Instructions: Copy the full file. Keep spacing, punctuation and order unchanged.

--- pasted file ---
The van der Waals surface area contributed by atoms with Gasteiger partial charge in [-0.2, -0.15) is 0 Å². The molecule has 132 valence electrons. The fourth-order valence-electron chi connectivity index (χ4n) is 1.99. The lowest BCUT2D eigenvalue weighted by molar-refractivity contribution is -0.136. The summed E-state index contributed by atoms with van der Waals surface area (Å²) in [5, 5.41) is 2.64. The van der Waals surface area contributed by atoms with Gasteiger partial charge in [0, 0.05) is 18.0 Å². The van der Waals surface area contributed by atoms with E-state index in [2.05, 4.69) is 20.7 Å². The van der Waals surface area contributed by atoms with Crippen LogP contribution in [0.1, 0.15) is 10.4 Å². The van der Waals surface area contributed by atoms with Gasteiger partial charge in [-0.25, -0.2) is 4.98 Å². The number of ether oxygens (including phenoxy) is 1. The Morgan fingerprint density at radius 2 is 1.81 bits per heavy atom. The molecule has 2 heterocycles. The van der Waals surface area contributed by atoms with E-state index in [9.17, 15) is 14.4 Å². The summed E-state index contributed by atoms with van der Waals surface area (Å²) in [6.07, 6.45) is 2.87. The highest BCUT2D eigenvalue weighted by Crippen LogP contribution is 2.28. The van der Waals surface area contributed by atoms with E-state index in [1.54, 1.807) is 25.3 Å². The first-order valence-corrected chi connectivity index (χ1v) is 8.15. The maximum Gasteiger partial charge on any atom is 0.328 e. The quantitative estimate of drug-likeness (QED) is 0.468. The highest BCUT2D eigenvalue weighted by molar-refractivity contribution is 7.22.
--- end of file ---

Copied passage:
The van der Waals surface area contributed by atoms with Gasteiger partial charge in [-0.2, -0.15) is 0 Å². The molecule has 132 valence electrons. The fourth-order valence-electron chi connectivity index (χ4n) is 1.99. The lowest BCUT2D eigenvalue weighted by molar-refractivity contribution is -0.136. The summed E-state index contributed by atoms with van der Waals surface area (Å²) in [5, 5.41) is 2.64. The van der Waals surface area contributed by atoms with Gasteiger partial charge in [0, 0.05) is 18.0 Å². The van der Waals surface area contributed by atoms with E-state index in [2.05, 4.69) is 20.7 Å². The van der Waals surface area contributed by atoms with Crippen LogP contribution in [0.1, 0.15) is 10.4 Å². The van der Waals surface area contributed by atoms with Gasteiger partial charge in [-0.25, -0.2) is 4.98 Å². The number of ether oxygens (including phenoxy) is 1. The Morgan fingerprint density at radius 2 is 1.81 bits per heavy atom. The molecule has 2 heterocycles. The van der Waals surface area contributed by atoms with E-state index in [9.17, 15) is 14.4 Å². The summed E-state index contributed by atoms with van der Waals surface area (Å²) in [6.07, 6.45) is 2.87. The highest BCUT2D eigenvalue weighted by Crippen LogP contribution is 2.28. The van der Waals surface area contributed by atoms with E-state index in [1.54, 1.807) is 25.3 Å². The first-order valence-corrected chi connectivity index (χ1v) is 8.15. The maximum Gasteiger partial charge on any atom is 0.328 e. The quantitative estimate of drug-likeness (QED) is 0.468. The highest BCUT2D eigenvalue weighted by molar-refractivity contribution is 7.22.